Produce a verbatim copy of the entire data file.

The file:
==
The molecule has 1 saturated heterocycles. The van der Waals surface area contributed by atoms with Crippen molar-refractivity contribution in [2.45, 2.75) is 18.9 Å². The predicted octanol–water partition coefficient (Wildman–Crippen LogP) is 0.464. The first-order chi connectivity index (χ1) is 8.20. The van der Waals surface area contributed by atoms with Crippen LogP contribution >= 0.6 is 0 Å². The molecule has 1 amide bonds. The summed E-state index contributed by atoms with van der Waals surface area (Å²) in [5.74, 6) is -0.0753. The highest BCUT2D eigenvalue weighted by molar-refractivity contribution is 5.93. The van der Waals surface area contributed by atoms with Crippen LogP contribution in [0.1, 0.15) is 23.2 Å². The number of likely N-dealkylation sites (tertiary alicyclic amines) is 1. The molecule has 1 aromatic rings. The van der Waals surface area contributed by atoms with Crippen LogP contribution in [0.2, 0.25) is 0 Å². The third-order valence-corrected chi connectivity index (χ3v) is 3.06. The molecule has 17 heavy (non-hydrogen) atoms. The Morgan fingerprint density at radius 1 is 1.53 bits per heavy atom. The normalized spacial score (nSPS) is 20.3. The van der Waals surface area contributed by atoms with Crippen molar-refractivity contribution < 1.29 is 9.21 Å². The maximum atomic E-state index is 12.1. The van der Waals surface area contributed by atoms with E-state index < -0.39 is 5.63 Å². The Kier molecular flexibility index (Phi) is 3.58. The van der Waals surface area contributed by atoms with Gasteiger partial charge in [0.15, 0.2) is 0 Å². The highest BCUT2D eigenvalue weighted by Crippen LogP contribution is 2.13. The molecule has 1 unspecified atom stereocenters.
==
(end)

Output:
The molecule has 1 saturated heterocycles. The van der Waals surface area contributed by atoms with Crippen molar-refractivity contribution in [2.45, 2.75) is 18.9 Å². The predicted octanol–water partition coefficient (Wildman–Crippen LogP) is 0.464. The first-order chi connectivity index (χ1) is 8.20. The van der Waals surface area contributed by atoms with Crippen LogP contribution >= 0.6 is 0 Å². The molecule has 1 amide bonds. The summed E-state index contributed by atoms with van der Waals surface area (Å²) in [5.74, 6) is -0.0753. The highest BCUT2D eigenvalue weighted by molar-refractivity contribution is 5.93. The van der Waals surface area contributed by atoms with Crippen LogP contribution in [0.1, 0.15) is 23.2 Å². The number of likely N-dealkylation sites (tertiary alicyclic amines) is 1. The molecule has 1 aromatic rings. The van der Waals surface area contributed by atoms with Crippen LogP contribution in [0.2, 0.25) is 0 Å². The third-order valence-corrected chi connectivity index (χ3v) is 3.06. The molecule has 17 heavy (non-hydrogen) atoms. The Morgan fingerprint density at radius 1 is 1.53 bits per heavy atom. The normalized spacial score (nSPS) is 20.3. The van der Waals surface area contributed by atoms with Crippen molar-refractivity contribution < 1.29 is 9.21 Å². The maximum atomic E-state index is 12.1. The van der Waals surface area contributed by atoms with E-state index < -0.39 is 5.63 Å². The Kier molecular flexibility index (Phi) is 3.58. The van der Waals surface area contributed by atoms with Gasteiger partial charge in [0.15, 0.2) is 0 Å². The highest BCUT2D eigenvalue weighted by Crippen LogP contribution is 2.13. The molecule has 1 unspecified atom stereocenters.